April 2nd, 2014

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When we launched our #OspreyAt40 photo contest earlier this year, we knew we’d see some amazing photos of your many adventures, travels and treks — but we were blown away by the number of phenomenal photos submitted by so many loyal Osprey fans. Thank you for sharing your memories with us — we’re honored to have been part of your hikes, backpacking trips, MTB rides, snow days, city walks, summits, sojourns and every other adventure you’ve had with an Osprey Pack on your back.

We’re going to continue to celebrate our 40th Anniversary throughout the year — so please stay tuned for other fun contests and prizes. In May, we’ll be premiering the full-length documentary “Osprey Packs: 40 Years in the Making.” In the meantime, below are the final winners selected by our internal judges for Round 4 of #OspreyAt40. (Or visit our gallery of all of the 40 winning #OspreyAt40 photos here.)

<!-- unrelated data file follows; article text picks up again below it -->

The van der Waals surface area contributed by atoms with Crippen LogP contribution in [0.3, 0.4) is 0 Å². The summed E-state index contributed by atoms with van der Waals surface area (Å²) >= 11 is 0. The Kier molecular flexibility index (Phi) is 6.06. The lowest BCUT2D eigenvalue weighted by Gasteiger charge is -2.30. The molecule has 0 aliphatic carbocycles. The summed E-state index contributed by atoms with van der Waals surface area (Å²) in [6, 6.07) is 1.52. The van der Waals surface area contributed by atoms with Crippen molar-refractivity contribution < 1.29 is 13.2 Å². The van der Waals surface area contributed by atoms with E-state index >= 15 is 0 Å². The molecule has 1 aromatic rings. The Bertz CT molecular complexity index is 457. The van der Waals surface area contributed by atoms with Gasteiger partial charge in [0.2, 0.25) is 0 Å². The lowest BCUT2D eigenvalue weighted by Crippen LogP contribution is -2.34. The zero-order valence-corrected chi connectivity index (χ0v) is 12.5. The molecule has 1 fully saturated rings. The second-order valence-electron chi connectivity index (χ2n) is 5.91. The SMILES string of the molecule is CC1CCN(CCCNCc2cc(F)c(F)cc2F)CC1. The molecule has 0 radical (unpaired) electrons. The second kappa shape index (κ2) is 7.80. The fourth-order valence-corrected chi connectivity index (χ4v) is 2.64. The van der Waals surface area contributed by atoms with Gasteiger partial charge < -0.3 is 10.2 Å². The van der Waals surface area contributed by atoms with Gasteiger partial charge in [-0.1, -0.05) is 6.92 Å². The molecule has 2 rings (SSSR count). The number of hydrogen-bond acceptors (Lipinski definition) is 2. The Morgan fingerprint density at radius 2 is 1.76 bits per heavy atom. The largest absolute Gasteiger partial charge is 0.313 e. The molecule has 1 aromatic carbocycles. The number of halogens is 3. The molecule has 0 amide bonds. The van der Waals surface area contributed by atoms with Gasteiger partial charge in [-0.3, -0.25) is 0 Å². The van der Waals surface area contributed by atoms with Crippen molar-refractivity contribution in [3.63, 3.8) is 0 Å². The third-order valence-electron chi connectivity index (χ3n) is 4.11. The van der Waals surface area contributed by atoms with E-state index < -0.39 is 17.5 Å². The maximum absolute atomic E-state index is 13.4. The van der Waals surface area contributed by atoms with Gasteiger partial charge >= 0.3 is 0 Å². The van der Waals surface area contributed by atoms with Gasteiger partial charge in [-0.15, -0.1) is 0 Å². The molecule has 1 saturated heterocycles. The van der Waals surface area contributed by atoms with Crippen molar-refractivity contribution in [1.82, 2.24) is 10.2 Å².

Thank you again for sharing your photos with us and for celebrating our 40th Anniversary!

Read more…

adventure, Backpacking, contest, Osprey Culture, Osprey Life, Outdoor Activities, photos, travel , , , , , , , , , , , , , , , , , , , , , , , , , ,

50 Shades of Osprey

March 2nd, 2014

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Osprey Athlete Payge McMahon is an adventure athlete, ‘rockin’ yogi’ and journalist who travels the world inspiring others to get outdoors, try new things and start checking off that bucket list.

In 2007, at the age of 33, my life changed forever. I bought my first Osprey Pack, an orange Stratos 24.  I loved it. It took me to places I never imagined. Read more…

Active Lifestyle, adventure, Backpacking, Bike, Hiking, Osprey Athletes, Outdoor Activities, Product, Snowsports, travel, Travel , , , , , , , , , , , , , , , , , , , , , , , , , , , , , ,